I’ve owned shares in Britain’s housebuilders for several years now, and I remain convinced that that they still have what it takes to make share investors an absolute fortune.
Take Taylor Wimpey (LSE: TW), one of the core holdings in my shares portfolio. Trading conditions are more difficult than they have been for many, many years, a combination of a drying-up buy-to-let sector following recent government action, and a broader erosion in buyer confidence since the 2016 EU referendum, putting paid to the explosive house price rises of recent years.
In recent months investors have also been minded to sell the stock on the back of Bank of England interest rate rises. Indeed, as chatter has grown over the possibility of repeated rate hikes by Threadneedle Street, Taylor Wimpey’s share price has fallen 16% since mid-May.
And further weakness could be just around the corner. Along with raising the benchmark rate to 0.75% last week, the highest since 2009, Bank of England chief Mark Carney repeated the institution’s guidance that further “gradual” increases can be expected.
Trading remains strong
Clearly this is bad news for many home hunters looking to buy somewhere to live. But it is worth remembering that borrowing rates for homeowners remain around historical lows, and Carney’s suggestion that interest rates around 2.5% will prove to be the “new normal” means that recent rises are unlikely to prove the precursor to the hulking benchmark levels of yesteryear.
I actualy see recent share price weakness at Taylor Wimpey as a great buying opportunity. Government inaction to get Britain building means that homes demand is likely to keep on overshooting supply, with the favourable lending climate keeping sales across the new-build segment ticking steadily higher as well.
Against this backcloth, City analysts are expecting earnings at Taylor Wimpey to rise by 3% in both 2018 and 2019. And latest trading details from the FTSE 100 builder give these forecasts plenty of credibility.
While total completions (excluding joint ventures) fell to 6,497 homes during January-June from 6,648 homes a year earlier, an increase in the private average selling price to £295,000 from £287,000 helped pre-tax profits increase 47% to £301m.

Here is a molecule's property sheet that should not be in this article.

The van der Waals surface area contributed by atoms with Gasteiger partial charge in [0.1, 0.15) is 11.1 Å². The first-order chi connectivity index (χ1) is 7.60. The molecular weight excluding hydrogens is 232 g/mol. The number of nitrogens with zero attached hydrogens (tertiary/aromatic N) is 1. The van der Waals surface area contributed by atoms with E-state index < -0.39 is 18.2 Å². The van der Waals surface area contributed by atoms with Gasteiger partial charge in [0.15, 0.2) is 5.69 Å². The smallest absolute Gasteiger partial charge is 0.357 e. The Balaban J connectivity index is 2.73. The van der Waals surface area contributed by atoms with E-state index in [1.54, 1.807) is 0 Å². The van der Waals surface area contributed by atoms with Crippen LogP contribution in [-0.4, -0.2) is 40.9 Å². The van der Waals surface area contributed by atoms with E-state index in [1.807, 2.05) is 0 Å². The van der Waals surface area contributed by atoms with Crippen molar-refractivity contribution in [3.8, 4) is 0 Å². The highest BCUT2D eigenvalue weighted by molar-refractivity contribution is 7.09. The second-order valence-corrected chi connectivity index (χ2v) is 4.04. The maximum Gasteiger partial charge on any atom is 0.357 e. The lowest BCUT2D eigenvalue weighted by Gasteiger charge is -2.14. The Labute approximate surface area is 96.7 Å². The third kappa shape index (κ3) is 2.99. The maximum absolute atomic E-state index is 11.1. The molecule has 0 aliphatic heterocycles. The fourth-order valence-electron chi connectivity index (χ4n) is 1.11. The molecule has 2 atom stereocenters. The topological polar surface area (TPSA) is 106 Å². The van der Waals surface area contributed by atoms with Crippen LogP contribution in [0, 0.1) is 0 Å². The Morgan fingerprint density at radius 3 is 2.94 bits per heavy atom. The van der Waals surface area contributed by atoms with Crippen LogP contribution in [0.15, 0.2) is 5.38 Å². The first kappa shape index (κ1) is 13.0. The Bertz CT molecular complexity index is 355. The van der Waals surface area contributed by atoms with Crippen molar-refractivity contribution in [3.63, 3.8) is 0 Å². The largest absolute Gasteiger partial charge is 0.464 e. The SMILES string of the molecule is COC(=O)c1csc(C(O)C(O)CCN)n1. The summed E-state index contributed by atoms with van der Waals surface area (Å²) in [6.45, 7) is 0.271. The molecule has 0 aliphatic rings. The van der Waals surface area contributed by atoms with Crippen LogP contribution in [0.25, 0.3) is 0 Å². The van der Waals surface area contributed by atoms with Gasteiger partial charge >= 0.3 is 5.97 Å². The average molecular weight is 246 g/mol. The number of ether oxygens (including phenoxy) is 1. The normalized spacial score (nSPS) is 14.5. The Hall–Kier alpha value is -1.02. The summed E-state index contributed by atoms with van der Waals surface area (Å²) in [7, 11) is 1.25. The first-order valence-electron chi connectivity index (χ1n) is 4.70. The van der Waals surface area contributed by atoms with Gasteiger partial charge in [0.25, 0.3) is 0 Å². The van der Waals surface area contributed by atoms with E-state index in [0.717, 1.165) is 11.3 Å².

Meanwhile, an order book of 9,241 homes as of the start of July — up from 8,741 homes a year earlier — showed that demand at Taylor Wimpey remains robust.
That 10% yield!
This bright outlook, allied with its staggering cash flows (net cash rose by almost a quarter year-on-year during the first half, to £525.1m), means that Taylor Wimpey is expected to pay monster dividends of 15.2p and 17.3p per share in 2018 and 2019 respectively. Consequently, investors can enjoy yields of 8.9% and 10.1% for these years.
As if this wasn’t enough reason to pay serious attention, value investors will be cheered by news that the business sports a forward P/E ratio of just 8.2 times.
Of course, Taylor Wimpey isn’t without its risks as homebuyer appetite wanes on the back of the Brexit effect and on the impact of Bank of England action further down the line. Still, in my opinion these potential hazards are more than baked into the company’s share price at present levels, comfortably inside the bargain territory of 10 times or below. I think the housebuilder is one of the Footsie’s hottest dividend buys right now.
Royston Wild owns shares in Taylor Wimpey. The Motley Fool UK has no position in any of the shares mentioned. Views expressed on the companies mentioned in this article are those of the writer and therefore may differ from the official recommendations we make in our subscription services such as Share Advisor, Hidden Winners and Pro. Here at The Motley Fool we believe that considering a diverse range of insights makes us better investors.